The music theorist Robert Gjerdingen has been pushing his theory of schemata or stock musical phrases since the 1980s, but it was only with his delightful compendium in 2007 (Music in the Galant Style) that he truly became a household name for musicologists. While analyses of eighteenth-century masters like Haydn and Mozart can get away with avoiding specialized or complex theories, schemata hit a sweet spot of simplicity and specificity that makes them difficult to ignore. I’m bringing them up for two reasons here. They will be the first proper musical topic in my attempt to link musicology with Graham Harman’s object-oriented ontology. (Chapter 3, following two chapters introducing OOO ideas and methods.) I’ve also recently gotten stuck while working on the preceding chapter about how OOO pans out in methodology, and I’m hoping this post will help joggle me forward.
Schemata in galant music (such as Mozart) are basically just two-part progressions containing around four or so events and lasting for a fair chunk of a musical phrase (a few seconds). If we take Mozart’s famous “easy sonata” K. 545 as an example, the first two measures comprise what Gjerdingen would call an opening gambit. It has just three events. The top part goes from the first scale degree (the tonic or “1”) to the leading tone right below it and back again: 1-7-1. The bottom part goes 1-2-1. In the two bars right after that, Mozart presents the single most typical galant riposte to an opening gambit, which Gjerdingen calls the “Prinner.” Here, the top voice descends stepwise 6-5-4-3 and the bottom voice descends in parallel, 4-3-2-1. Then he simply repeats it in a stretched-out version (four bars) followed by a cadence on the dominant or fifth scale degree. So the opening phrase goes opening gambit, Prinner, Prinnnnnner, cadence.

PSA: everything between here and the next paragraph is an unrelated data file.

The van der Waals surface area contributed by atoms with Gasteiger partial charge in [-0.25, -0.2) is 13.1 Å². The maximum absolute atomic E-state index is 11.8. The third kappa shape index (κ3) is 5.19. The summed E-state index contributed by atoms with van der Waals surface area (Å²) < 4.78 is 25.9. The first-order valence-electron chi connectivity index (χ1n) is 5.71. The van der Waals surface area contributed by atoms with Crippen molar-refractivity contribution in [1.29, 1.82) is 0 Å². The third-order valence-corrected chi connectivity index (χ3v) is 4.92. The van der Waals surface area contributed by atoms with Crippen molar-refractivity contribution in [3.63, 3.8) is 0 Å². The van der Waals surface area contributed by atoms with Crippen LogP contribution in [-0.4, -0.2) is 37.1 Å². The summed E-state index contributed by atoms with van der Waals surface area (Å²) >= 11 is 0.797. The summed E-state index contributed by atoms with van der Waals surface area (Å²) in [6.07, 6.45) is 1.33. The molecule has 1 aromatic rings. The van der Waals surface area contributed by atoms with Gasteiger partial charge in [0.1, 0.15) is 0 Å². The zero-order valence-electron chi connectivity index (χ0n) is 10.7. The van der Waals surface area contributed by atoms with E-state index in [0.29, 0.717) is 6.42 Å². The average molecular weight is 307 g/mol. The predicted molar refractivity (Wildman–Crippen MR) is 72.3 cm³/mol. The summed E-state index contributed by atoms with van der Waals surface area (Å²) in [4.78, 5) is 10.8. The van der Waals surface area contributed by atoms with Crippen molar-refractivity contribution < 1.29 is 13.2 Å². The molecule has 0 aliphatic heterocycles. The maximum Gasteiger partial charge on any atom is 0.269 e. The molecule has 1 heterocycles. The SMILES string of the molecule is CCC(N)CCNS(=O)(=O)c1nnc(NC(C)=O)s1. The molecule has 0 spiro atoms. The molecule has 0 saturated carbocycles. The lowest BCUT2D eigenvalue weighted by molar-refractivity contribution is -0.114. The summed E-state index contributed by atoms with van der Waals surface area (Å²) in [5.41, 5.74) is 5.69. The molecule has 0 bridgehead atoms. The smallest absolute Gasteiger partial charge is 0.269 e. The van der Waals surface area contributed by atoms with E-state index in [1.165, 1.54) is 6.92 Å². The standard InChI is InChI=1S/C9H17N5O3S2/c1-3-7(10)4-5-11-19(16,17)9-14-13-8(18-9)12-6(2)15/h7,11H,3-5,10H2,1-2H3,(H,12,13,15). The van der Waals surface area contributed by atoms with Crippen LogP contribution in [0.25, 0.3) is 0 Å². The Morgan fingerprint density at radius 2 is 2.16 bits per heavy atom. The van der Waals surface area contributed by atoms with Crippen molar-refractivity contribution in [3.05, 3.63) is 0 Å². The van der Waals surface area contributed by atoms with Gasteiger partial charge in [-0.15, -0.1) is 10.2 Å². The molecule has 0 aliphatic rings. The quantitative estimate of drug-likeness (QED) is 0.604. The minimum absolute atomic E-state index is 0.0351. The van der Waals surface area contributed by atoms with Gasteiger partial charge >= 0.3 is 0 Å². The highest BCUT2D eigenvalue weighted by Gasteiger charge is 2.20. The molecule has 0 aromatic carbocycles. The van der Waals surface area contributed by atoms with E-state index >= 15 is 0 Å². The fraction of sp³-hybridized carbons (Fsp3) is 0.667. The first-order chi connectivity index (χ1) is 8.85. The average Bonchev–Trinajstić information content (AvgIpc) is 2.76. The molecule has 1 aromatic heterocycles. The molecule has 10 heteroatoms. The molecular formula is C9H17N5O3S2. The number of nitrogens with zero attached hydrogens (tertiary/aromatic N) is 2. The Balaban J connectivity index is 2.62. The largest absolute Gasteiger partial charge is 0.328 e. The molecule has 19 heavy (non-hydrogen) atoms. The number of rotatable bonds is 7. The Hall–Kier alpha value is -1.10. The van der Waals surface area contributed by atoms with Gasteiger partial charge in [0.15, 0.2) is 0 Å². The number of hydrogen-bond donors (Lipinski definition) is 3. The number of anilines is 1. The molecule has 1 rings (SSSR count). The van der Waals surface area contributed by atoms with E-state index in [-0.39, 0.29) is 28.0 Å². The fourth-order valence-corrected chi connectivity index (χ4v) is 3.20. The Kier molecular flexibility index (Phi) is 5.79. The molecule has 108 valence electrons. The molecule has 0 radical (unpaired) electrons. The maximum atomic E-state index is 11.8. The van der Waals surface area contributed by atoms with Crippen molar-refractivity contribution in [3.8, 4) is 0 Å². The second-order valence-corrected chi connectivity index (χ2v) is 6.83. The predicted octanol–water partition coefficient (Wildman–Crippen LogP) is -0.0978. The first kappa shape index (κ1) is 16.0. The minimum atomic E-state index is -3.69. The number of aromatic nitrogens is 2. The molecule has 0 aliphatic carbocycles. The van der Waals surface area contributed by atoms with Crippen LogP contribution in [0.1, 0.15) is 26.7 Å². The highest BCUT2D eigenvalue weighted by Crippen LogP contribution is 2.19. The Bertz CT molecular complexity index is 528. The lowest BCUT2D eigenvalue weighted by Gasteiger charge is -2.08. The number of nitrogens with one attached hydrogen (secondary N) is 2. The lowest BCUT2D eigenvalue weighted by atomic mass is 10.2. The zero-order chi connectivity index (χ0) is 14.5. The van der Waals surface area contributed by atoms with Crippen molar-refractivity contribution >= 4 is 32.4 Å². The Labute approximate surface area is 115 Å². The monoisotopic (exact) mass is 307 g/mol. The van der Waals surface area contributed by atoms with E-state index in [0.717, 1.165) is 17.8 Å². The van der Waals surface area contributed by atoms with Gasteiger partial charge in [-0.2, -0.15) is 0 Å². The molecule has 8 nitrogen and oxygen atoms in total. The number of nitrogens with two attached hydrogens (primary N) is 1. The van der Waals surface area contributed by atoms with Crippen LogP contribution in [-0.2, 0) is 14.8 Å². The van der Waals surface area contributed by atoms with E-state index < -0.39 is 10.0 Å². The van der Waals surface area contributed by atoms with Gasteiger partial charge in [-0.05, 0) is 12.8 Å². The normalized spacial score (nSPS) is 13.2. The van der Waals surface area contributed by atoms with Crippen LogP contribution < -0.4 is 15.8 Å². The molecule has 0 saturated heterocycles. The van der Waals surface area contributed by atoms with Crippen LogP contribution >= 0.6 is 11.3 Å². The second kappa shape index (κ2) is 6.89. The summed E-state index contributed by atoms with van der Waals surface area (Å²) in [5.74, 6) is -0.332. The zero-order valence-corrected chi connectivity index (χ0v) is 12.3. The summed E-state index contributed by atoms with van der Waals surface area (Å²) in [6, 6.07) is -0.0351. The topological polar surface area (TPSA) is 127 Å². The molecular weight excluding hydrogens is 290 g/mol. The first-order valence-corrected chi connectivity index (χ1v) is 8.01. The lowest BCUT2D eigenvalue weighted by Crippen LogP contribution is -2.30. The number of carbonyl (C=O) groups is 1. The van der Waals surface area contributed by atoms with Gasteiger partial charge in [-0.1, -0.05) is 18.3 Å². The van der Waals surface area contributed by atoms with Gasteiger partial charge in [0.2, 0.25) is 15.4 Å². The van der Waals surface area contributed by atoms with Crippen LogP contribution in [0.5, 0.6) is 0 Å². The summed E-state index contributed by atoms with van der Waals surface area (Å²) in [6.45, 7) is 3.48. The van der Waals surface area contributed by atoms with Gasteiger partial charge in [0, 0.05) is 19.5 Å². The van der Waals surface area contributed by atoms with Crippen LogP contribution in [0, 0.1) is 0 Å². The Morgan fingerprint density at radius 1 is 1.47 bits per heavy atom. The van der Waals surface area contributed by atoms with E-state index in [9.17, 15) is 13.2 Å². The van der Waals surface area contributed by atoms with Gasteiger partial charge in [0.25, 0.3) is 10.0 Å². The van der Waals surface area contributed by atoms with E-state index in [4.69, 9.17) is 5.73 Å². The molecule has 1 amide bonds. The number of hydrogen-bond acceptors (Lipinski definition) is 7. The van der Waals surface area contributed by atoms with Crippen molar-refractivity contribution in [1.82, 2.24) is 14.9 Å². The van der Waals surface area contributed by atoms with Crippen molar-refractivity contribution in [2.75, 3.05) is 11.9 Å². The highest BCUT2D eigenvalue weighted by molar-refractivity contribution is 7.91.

Cadences have long been recognized as stock gestures, but Gjerdingen’s work is crucial for describing and labeling the vast occurrence of similar formulaic elements elsewhere in musical phrases. In the background to his project is a critique of the idealized view of the artist (or the good one anyway) as a savant who is “liberated” from practical and social imperatives, a view which often goes together with the old assumption that artistic ideas arise from a primordial access to noumena or a welling-up of subjectivity. If you associate this critique – plus the notion of conventionalized schemata – with the art historian Ernst Gombrich (Art and Illusion), then you win the prize! Gjerdingen’s earliest writings acknowledge Gombrich’s influence.
More foregrounded in Gjerdingen’s recent work (including his 2007 classic) is his critique of music theories that would, in his view, wrongly apply modern musical habits to the analysis of past music. He claims modern listeners have become “less sensitive” to the established models of galant music, and his not-so-subtle implication is that we can finally gain access to ancient ears with schemata. “[C]ognizance of the Prinner and other similar patterns need not be irretrievably lost. We can, through an archaeology of musical utterances, dust off the galant schemata and listen to what they have to tell us about this courtly mode of musical thought” (59).
Continue reading “Stock Musical Phrases”